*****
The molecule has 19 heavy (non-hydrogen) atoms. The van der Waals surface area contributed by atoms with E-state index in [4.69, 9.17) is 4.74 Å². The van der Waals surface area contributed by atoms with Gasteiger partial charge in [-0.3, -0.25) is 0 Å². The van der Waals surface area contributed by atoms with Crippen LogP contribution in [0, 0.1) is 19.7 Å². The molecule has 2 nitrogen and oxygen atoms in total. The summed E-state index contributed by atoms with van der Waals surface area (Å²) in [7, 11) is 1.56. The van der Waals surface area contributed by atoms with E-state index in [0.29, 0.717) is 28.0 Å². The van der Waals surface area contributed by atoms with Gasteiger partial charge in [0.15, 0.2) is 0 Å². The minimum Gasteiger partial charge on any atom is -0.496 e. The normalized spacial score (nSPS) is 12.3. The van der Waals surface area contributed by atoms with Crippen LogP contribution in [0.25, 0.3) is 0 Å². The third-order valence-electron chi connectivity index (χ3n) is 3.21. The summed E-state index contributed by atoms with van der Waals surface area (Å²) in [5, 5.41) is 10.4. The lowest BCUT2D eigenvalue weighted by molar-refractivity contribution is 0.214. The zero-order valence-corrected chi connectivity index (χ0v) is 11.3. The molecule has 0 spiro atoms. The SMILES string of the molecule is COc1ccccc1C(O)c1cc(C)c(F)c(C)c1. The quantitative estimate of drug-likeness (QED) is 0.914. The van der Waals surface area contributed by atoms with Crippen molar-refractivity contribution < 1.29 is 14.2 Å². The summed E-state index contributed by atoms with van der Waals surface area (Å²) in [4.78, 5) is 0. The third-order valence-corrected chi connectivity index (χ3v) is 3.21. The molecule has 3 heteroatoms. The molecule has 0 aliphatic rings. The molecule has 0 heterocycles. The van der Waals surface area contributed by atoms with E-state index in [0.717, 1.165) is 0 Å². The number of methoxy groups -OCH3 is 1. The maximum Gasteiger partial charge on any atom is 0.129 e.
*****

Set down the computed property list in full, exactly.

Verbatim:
The molecule has 19 heavy (non-hydrogen) atoms. The van der Waals surface area contributed by atoms with E-state index in [4.69, 9.17) is 4.74 Å². The van der Waals surface area contributed by atoms with Gasteiger partial charge in [-0.3, -0.25) is 0 Å². The van der Waals surface area contributed by atoms with Crippen LogP contribution in [0, 0.1) is 19.7 Å². The molecule has 2 nitrogen and oxygen atoms in total. The summed E-state index contributed by atoms with van der Waals surface area (Å²) in [7, 11) is 1.56. The van der Waals surface area contributed by atoms with E-state index in [0.29, 0.717) is 28.0 Å². The van der Waals surface area contributed by atoms with Gasteiger partial charge in [0.15, 0.2) is 0 Å². The minimum Gasteiger partial charge on any atom is -0.496 e. The normalized spacial score (nSPS) is 12.3. The van der Waals surface area contributed by atoms with Crippen LogP contribution in [0.25, 0.3) is 0 Å². The third-order valence-electron chi connectivity index (χ3n) is 3.21. The summed E-state index contributed by atoms with van der Waals surface area (Å²) in [5, 5.41) is 10.4. The lowest BCUT2D eigenvalue weighted by molar-refractivity contribution is 0.214. The zero-order valence-corrected chi connectivity index (χ0v) is 11.3. The molecule has 0 spiro atoms. The SMILES string of the molecule is COc1ccccc1C(O)c1cc(C)c(F)c(C)c1. The quantitative estimate of drug-likeness (QED) is 0.914. The van der Waals surface area contributed by atoms with Crippen molar-refractivity contribution < 1.29 is 14.2 Å². The summed E-state index contributed by atoms with van der Waals surface area (Å²) in [4.78, 5) is 0. The third-order valence-corrected chi connectivity index (χ3v) is 3.21. The molecule has 3 heteroatoms. The molecule has 0 aliphatic rings. The molecule has 0 heterocycles. The van der Waals surface area contributed by atoms with E-state index in [0.717, 1.165) is 0 Å². The number of methoxy groups -OCH3 is 1. The maximum Gasteiger partial charge on any atom is 0.129 e.